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Anyone who is living a low-carb lifestyle knows you have to pretty much kiss all the wonderful starchy and grainy things we love goodbye. No more potato chips, rice, pasta, bread, or cereal. 🙁
There are plenty of businesses trying to fake us out by creating low-carb dupes of our favorites. Many of them, in my opinion, are a fail. There are a lot of almond flour atrocities and artificial sweeteners that can wreak havoc on our digestive systems.
But some are not so bad. Like Magic Spoon Cereal. I’ve eaten a lot of different low-carb cereals over the past year, and most of them are gross.
Magic Spoon Cereal is not gross. It isn’t necessarily what it says it is, but it isn’t gross.
They SAY that they have recreated all of our childhood favorites, only with none of the junk. Those of us of a certain age all grew up eating wonderfully sugary cereals that are no longer cool. But if I could eat Lucky Charms every day for the rest of my life, I would not have one complaint. 🙂
I’ve tried quite a few of the flavors offered by Magic Spoon, and I have to say not a single one of them elicits an “Ah. That tastes just like my childhood” response. They taste pretty good, just not exact replicas of the good stuff.
And they are all round. Like Cheerios. They don’t deviate shapes depending on the flavor. Here is the maple waffle flavor:
And the cinnamon flavor:
And the frosted:
And my favorite, the birthday cake flavor:
They have a new flavor that is supposed to taste like Cookie Crisp. Also round.
See? All different flavored Cheerio-shaped circles.
I don’t know if it just isn’t possible, but I’d really like different shapes. Especially with this Cookie Crisp dupe. I want them to look like little cookies.
But before we get into all the pros and cons, here are the stats on the cereal.
The cereals are all high protein, with 13-14g of protein per serving.
No sugar. Low carb, with 3-4g of net carbs per serving, which is a massive improvement over traditional cereal. For reference, the above-mentioned Cookie Crisp cereal has 29g of carbs per serving, 2g of protein, and 12g of sugar.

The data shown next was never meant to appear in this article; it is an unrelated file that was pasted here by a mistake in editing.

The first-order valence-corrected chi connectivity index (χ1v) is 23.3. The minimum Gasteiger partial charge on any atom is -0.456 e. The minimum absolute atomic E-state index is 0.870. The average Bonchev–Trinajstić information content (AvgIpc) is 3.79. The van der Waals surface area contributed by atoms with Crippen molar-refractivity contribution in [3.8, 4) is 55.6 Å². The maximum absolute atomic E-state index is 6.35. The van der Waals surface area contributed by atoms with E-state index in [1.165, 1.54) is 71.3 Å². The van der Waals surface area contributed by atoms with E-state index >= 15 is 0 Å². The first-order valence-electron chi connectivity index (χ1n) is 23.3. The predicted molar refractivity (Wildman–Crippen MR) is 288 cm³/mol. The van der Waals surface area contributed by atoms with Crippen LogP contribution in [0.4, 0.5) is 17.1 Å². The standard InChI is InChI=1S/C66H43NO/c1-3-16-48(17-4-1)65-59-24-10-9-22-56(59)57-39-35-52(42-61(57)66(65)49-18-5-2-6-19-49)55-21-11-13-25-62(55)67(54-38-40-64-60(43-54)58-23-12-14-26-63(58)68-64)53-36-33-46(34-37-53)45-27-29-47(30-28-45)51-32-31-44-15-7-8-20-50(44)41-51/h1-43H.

All of the cereals are gluten-free, non-GMO, and grain-free. No artificial ingredients.
They also have cute little single-serve cups in a variety of flavors. And their packaging is super fun and wacky. 🙂
They have also recently added cereal bars, which I have tried, and like:
So these are all good things.
Here are the things I don’t like about Magic Spoon Cereal.
The main thing I don’t like is the price. That is my gripe with most low-carb foods. They are usually outrageously expensive. I don’t know if it is because the process required to make low-carb foods incurs extra costs, or the makers of low-carb foods think the people eating them have extra income to spend on this stuff, or what. I’m not sure why the cost is so high.
But Magic Spoon is $39 for a 4-pack. And you can ONLY order a 4-pack. Whether you order from their website or from Amazon, you can’t buy an individual box no matter how hard you try.
I don’t like this. They do offer variety packs that you can customize, but when I first tried the cereal, I didn’t really like the idea of dropping $39 for cereal I may not like.
Maybe in the future, they will offer the ability to purchase one box at a time online, but for now, it is not possible.
BUT. I have recently learned that Target is carrying Magic Spoon Cereal. And it appears you can buy one box at a time, but it is about $10. So check your local Target to see if they carry it if you want to try it out!
I do like most of the flavors of the cereals, but the texture is something to contend with. The cereal does have a nice crunch and doesn’t get soggy too quickly in the milk.
But. I don’t know if it is because of the ingredients, but the cereal sticks to my teeth. Like when eating Cheetos. You know how they get all gooey and stuck in your teeth? That. It’s weird. And reviews from others have mentioned the same thing.
The other thing I don’t quite get is how they calculate their nutritional info. Here is a sample from their nutritional labels:
We all know to calculate net carbs, you subtract the fiber from the total carbs. You also subtract sugar alcohols from the total. Allulose is a sugar alcohol, and it is listed in the ingredients along with monk fruit as the sweetener. But it is not accounted for on the nutritional label, and not one of the carb-counting apps I use comes up with the same carb count as they claim.
So I don’t really get that. I want straightforward nutritional info.
But I have been eating it for several months now without any detrimental effects on my weight loss plan. So I guess I’ll go with it. 🙂
So if you are living a low-carb lifestyle and are tired of eating eggs, why not mix it up with some cereal? Turns out, you can have cereal as part of a low-carb eating plan, as long as you make smart choices.
Magic Spoon Cereal just might be something that can help you enjoy eating cereal for breakfast again!
Have you tried Magic Spoon Cereal? I’d love to hear your thoughts if you have, or if you have other low-carb cereal recommendations. Let me know in the comment section.
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